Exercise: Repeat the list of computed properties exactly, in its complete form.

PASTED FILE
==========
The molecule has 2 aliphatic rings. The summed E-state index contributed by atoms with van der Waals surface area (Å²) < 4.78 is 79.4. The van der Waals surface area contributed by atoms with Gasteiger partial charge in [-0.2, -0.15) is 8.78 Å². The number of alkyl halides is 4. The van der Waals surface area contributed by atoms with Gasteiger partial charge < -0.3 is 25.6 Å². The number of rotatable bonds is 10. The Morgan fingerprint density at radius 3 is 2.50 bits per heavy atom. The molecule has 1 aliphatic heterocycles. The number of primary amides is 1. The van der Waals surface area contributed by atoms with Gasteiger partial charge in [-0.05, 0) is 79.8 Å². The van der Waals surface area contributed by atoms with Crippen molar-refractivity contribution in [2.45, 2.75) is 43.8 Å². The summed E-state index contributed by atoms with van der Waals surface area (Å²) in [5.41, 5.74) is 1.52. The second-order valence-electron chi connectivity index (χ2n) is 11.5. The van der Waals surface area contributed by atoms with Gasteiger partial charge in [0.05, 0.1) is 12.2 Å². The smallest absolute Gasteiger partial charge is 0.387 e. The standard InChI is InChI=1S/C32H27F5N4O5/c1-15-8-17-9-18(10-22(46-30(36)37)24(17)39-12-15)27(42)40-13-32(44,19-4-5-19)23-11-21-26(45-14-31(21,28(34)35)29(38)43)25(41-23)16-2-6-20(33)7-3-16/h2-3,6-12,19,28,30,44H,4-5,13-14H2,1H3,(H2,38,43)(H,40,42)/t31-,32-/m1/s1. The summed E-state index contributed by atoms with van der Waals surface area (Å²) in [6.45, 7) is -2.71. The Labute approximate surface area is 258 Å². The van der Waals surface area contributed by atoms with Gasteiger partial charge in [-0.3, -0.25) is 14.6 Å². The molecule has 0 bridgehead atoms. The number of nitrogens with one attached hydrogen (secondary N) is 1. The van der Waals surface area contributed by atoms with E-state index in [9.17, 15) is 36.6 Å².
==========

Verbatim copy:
The molecule has 2 aliphatic rings. The summed E-state index contributed by atoms with van der Waals surface area (Å²) < 4.78 is 79.4. The van der Waals surface area contributed by atoms with Gasteiger partial charge in [-0.2, -0.15) is 8.78 Å². The number of alkyl halides is 4. The van der Waals surface area contributed by atoms with Gasteiger partial charge < -0.3 is 25.6 Å². The number of rotatable bonds is 10. The Morgan fingerprint density at radius 3 is 2.50 bits per heavy atom. The molecule has 1 aliphatic heterocycles. The number of primary amides is 1. The van der Waals surface area contributed by atoms with Gasteiger partial charge in [-0.05, 0) is 79.8 Å². The van der Waals surface area contributed by atoms with Crippen molar-refractivity contribution in [2.45, 2.75) is 43.8 Å². The summed E-state index contributed by atoms with van der Waals surface area (Å²) in [5.41, 5.74) is 1.52. The second-order valence-electron chi connectivity index (χ2n) is 11.5. The van der Waals surface area contributed by atoms with Gasteiger partial charge in [0.05, 0.1) is 12.2 Å². The smallest absolute Gasteiger partial charge is 0.387 e. The standard InChI is InChI=1S/C32H27F5N4O5/c1-15-8-17-9-18(10-22(46-30(36)37)24(17)39-12-15)27(42)40-13-32(44,19-4-5-19)23-11-21-26(45-14-31(21,28(34)35)29(38)43)25(41-23)16-2-6-20(33)7-3-16/h2-3,6-12,19,28,30,44H,4-5,13-14H2,1H3,(H2,38,43)(H,40,42)/t31-,32-/m1/s1. The summed E-state index contributed by atoms with van der Waals surface area (Å²) in [6.45, 7) is -2.71. The Labute approximate surface area is 258 Å². The van der Waals surface area contributed by atoms with Gasteiger partial charge in [-0.3, -0.25) is 14.6 Å². The molecule has 0 bridgehead atoms. The number of nitrogens with one attached hydrogen (secondary N) is 1. The van der Waals surface area contributed by atoms with E-state index in [9.17, 15) is 36.6 Å².